Disruption, dollars and deep conversation
But money needs ideas and that takes effort as well.
“Basically, we’re interested in letting people play with disruptive innovation,” said Dan Reus. “It’s really a conversation about the future.”
As head of Openly Disruptive, an area group that promotes get-togethers among local innovators with monthly events, Reus is hoping to help define that future or at least help others to define it. April’s event, held in the stylishly gritty, laid-back midtown venue of Plush, explored the phenomenon of community bio labs. Future events will tackle the nexus of science fiction and technology and new ways to invest in local engines of growth.
“People stay for hours and get into really deep conversations talking about working together,” said Reus, whose title is “chief instigator” of the group. “It’s a very inspirational and action-oriented kind of thing rather than just being a polite lecture series.”
Kevin C. Whittington, an attendee at the April gathering, said he feels good about the St. Louis ecosystem calling it “friendly” and “primed.”
“I think we’re really getting there,” he said. “I have to say I’m very positive about what I’ve seen.”
Whittington runs Portfolio Partners, a technology transfer company he founded last summer to help university faculty with promising concepts commercialize their research. The Ladue High School graduate, who has degrees in biomedical engineering, physics and neuroscience, said the local BioGenerator, university technology transfer offices and area incubators are doing a great job promoting development.
He feels there is still space for more human capital in the city, however.
“One thing I think we do need is a larger pool of capable entrepreneurs to manage this stuff,” he said. “We need people to be on management teams.”
He said another challenge is finding more avenues for early-stage funding. Early-stage funding often comes from nonprofits or academic sources in town. The application and decision processes involved in nonprofit or award-based models, while valuable and necessary, take time.
Whittington said that’s understandable since the high-risk nature of early-stage funding makes such sources the most willing to take it on. A vetting process has to occur even if it creates some delay.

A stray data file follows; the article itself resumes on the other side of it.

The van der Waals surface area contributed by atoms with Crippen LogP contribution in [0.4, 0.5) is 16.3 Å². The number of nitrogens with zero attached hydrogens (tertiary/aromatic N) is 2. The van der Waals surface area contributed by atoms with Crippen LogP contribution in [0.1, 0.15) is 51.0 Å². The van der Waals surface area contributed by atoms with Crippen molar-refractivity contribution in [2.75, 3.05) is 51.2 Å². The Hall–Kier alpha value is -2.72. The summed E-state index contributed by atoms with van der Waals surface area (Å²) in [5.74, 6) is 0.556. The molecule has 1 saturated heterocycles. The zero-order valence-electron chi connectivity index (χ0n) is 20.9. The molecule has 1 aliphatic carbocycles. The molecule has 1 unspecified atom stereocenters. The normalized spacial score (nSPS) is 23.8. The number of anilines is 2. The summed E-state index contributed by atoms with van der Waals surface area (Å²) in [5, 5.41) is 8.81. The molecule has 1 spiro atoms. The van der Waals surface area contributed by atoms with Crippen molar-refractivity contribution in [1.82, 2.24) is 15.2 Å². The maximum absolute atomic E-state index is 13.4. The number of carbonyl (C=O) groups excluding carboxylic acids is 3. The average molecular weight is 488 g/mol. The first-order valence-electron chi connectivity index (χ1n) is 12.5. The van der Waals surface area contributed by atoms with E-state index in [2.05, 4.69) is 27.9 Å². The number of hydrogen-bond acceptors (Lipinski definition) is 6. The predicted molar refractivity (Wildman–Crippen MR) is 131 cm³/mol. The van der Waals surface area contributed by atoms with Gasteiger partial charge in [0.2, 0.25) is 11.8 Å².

There are no easy answers, he noted.
“You can’t do a shotgun wedding,” said Whittington. “That’s not going to be good for the investor or the entrepreneur over the long term, but we do have time pressures.”
The success of failure
Pete Peters is all about success. But he’s not opposed to failure.
“Failure is an important thing. That’s how we learn,” he said. “Those that win all the time don’t collect as much information along the way.”
Peters is executive director of InnovateVMS, the mentoring arm of Innovate St. Louis, a local nonprofit. He said that while there is still a conservatism to the culture, it is lessening and, like Whittington, he’s encouraged by what he sees.
“There is an upswelling of innovation and entrepreneurship,” he said. “People are willing to take a risk; and if a venture doesn’t make it, those people who are experienced entrepreneurs will come back and start another venture.”
The Arch Angels’ Bickel said thoughtful investors work to analyze what went wrong before simply writing off an entrepreneur whose first gig didn’t work out. Poor management that continues to dump cash into a bad concept is not an acceptable reason for going belly up. But if the technology just didn’t work or the product failed to catch fire, that’s different.
Bickel recalls one CEO who received funding from the organization and admitted early on that he couldn’t get consumers to accept his product at a profitable price and decided he would have to shut down.
“He could have come back to us and said ‘I’m still developing the market’ and extracted more money from the group,” Bickel recalled. “He did not do that, so he got our respect.”
It’s that kind of respectable entrepreneur, Bickel said, who could be funded again. Innovation, money, failure and success often go hand in hand.
Everyone hopes the city can continue its progress. BioSTL’s Rubin notes the study conducted a decade ago spelled out what everyone already knew.
“It really wasn’t rocket science,” he said. “It was the kinds of things that other places had recognized as well, and it was clear we were lacking here.”
“We’ve come a long way,” he added, “but we have a long way to go.”